So in contrast to what I've mentioned before, nuclear transfer or fusion, in this case he has been using defined factors which have been provided to these cells by viruses and has succeeded by using four different factors, c-Myc, Klf4, Oct4 and hidden here is Sox2, to convert a differentiated cell to an undifferentiated.

So of course, he would see that there are many problems with providing viruses and so on, but just the idea by having to have a defined set of factors and converting one stage to another stage is, I think, a major step in understanding, and now people will say, "Okay.  I don't want to have c-Myc.  I think this factor is better than c-Myc or Klf4, which have oncogenic potential.  So you might not want to have this if you want to think about therapies.

And you don't want to have viruses in them, and you don't want them to have them consistently be expressed.  You basically want to bring them as proteins to a cell and then convert it, just like Collas did it with the extract, with defined factors converting one cell type to another.

And then it has to be stable and pluripotent.  There are a little bit of techs who can, because I think this key paper has a couple of features which have to be really understood because based on this paper, there might be too many hopes at this stage, and there are so many things that you still have to understand before something like this can lead to something that can be used with respect to therapies or at least to obtain pluripotential cells.

So I think that the results suggest that Takahashi and Yamanaka, the two authors of that paper have successfully reprogrammed terminally differentiated cells to a state that has features in common with those of pluripotent cells.  I would not call them pluripotent.  I would say that they have features in common with those of pluripotent cells.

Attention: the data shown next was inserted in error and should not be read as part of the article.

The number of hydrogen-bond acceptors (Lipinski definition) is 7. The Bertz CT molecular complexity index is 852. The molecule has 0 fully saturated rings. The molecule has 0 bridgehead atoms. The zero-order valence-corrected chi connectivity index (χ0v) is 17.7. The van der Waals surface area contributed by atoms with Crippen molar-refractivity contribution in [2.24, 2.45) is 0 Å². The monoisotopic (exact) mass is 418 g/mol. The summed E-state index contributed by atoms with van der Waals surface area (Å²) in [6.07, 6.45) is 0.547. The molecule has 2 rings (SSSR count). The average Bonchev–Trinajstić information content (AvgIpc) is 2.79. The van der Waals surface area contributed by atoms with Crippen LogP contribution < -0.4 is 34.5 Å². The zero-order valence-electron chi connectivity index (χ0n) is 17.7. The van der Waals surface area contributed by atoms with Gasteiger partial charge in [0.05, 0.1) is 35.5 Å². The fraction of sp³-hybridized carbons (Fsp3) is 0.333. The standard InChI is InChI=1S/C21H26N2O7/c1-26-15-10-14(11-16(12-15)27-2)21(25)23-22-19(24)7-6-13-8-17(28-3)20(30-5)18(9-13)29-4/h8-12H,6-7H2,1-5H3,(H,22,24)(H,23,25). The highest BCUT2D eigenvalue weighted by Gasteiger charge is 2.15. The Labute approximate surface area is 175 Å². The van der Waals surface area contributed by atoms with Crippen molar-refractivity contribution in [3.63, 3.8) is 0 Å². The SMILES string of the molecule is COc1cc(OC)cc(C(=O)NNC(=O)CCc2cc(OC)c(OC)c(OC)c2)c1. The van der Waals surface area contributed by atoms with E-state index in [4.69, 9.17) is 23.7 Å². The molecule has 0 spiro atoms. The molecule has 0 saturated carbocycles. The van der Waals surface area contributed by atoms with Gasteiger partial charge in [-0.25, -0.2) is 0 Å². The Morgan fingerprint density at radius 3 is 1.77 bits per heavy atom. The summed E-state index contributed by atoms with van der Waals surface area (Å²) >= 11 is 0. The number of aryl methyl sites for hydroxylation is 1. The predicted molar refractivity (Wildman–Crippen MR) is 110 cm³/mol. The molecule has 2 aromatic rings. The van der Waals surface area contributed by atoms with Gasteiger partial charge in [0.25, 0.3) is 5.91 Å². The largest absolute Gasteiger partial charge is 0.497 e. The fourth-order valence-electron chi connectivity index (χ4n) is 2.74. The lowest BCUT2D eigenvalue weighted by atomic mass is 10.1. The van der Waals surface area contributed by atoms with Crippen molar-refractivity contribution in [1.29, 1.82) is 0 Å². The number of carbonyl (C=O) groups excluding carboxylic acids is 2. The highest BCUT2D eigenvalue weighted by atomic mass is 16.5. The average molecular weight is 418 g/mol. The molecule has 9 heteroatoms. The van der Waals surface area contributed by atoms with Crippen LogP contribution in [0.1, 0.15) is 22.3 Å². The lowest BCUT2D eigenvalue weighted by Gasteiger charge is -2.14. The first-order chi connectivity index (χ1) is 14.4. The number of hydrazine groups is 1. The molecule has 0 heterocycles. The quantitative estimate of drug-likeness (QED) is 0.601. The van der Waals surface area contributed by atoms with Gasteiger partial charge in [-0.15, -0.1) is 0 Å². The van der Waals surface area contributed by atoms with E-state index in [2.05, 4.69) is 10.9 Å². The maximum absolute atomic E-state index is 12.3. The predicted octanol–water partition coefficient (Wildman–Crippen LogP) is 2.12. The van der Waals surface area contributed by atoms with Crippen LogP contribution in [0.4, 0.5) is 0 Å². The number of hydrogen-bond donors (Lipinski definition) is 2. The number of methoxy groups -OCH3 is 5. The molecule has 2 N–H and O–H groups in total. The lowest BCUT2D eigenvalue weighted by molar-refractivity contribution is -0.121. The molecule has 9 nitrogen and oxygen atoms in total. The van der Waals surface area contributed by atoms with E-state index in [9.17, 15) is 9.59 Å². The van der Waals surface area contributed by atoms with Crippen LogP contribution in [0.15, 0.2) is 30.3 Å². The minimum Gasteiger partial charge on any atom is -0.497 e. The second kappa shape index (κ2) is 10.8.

However, several observations indicate that as they call them, induced pluripotent stem cells are similar but not identical to embryonic stem cells, and there are three major differences that I want to go through.

One is the absence of any contribution of these cells, these induced pluripotent cells to postnatal animals following blastocyst injection suggests that the cells have a limited capacity to stably integrate into normal tissue in vivo.  That is something that has to be studied more thoroughly and at this stage is a problem.

Although rare induced pluripotential cell clones showed expression patterns of known embryonic specific genes that were very similar to the controls, embryonic stem cells as controls, a substantial degree of clone-to-clone variation was observed, and some clones failed to reactivate a number of the genes assayed and notably none were found to express embryonic stem cell-associated Transcript 1, Ecat1, which apparently is an important player.

Transcription profiling experiments revealed that although these cells cluster more closely to embryonic stem cells than they did to their parental fibroblasts, they still present a distinct gene expression signature.